What’s in your Extension List, Part 2

It seems that yesterday’s post where I listed some of my favourite extensions was quite well received, as I had a number of people contact me to say they found it useful. So I thought I’d add a Part 2 list with a few more. Remember, there are literally thousands of amazing extensions available in the Chrome Webstore, so do take the time to have a browse.

In the meantime, here are a few more, again in no particular order…

PixelBlock – Sending an email which includes a graphic is a technique that some companies use to track whether you open their email or not. Sometimes they do this sneaky thing where they hide an invisible single pixel in an email – you can’t see it, but it helps them track you. PixelBlock does exactly what it says, and blocks that invisible pixel.

Google Calendar – Gives you a nice glanceable preview of your Google Calendar, from any webpage, without needing to open your actual Google Calendar. But if you do want to open your actual Google Calendar, then here’s a pro tip, just click on the words “Google Calendar” at the top and it will open – you guessed it – your Google Calendar.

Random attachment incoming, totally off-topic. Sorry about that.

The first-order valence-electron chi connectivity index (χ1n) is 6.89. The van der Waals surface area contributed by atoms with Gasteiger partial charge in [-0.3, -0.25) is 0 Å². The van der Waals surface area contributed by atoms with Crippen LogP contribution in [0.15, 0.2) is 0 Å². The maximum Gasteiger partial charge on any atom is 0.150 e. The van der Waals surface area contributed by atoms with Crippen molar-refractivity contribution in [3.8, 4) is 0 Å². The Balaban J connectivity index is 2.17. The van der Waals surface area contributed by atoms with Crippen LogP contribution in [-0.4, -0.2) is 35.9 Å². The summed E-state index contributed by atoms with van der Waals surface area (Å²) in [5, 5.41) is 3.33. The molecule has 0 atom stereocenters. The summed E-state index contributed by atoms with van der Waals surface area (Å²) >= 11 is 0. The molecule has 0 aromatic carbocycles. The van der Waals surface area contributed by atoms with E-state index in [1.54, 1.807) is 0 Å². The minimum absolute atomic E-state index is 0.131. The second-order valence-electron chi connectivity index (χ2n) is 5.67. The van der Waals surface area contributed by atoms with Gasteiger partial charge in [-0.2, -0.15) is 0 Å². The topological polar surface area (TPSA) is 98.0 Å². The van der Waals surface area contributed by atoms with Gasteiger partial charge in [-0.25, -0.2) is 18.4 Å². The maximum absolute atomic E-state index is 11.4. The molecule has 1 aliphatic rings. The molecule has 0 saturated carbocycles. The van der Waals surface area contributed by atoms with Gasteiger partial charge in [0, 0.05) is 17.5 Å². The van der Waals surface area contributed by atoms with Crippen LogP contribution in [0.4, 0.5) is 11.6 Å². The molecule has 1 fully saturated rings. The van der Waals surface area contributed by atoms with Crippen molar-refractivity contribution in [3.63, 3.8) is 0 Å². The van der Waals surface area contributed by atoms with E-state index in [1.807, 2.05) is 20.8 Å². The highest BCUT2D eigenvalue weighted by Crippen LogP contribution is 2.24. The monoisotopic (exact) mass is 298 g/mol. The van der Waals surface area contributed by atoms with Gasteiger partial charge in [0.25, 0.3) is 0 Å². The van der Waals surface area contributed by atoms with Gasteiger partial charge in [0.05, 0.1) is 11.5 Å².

Google Calendar Scroll Disabler – Just in case I didn’t say “Google Calendar” enough in that last tip, here is a neat little extension that fixes one of Google Calendar’s most annoying traits – accidentally scrolling back and forward from month to month. This extension stops that behaviour and lets you scroll using the forward and back buttons in Google Calendar, making your Google Calendar behave the way normal people would expect it to.

Draftback – Takes the revision history of a Google Doc and turns it into a replayable “movie” of the document being created so you can watch how the Doc was written. Draftback adds a button to the top of every Google Doc and makes your students’ thinking more visible be letting you see their writing process unfold in front of your eyes.

1-Click Timer – For all those times when you need to give your students 5 minutes to complete a task, or get a reminder about something in 30 minutes, or cook the perfect three-minute egg. Whatever it is you’re timing, 1-Click Timer is a neat way to do it, right from the comfort of your Chrome Browser.

ColorZilla – There are a ton of colour picker extensions out there, but I have always kind of liked this one. Like most of these other extensions, this one lets you select any colour on your screen and sample it to find its RGB or hex code value. Especially useful for web design work, or anywhere you need to match exact colours.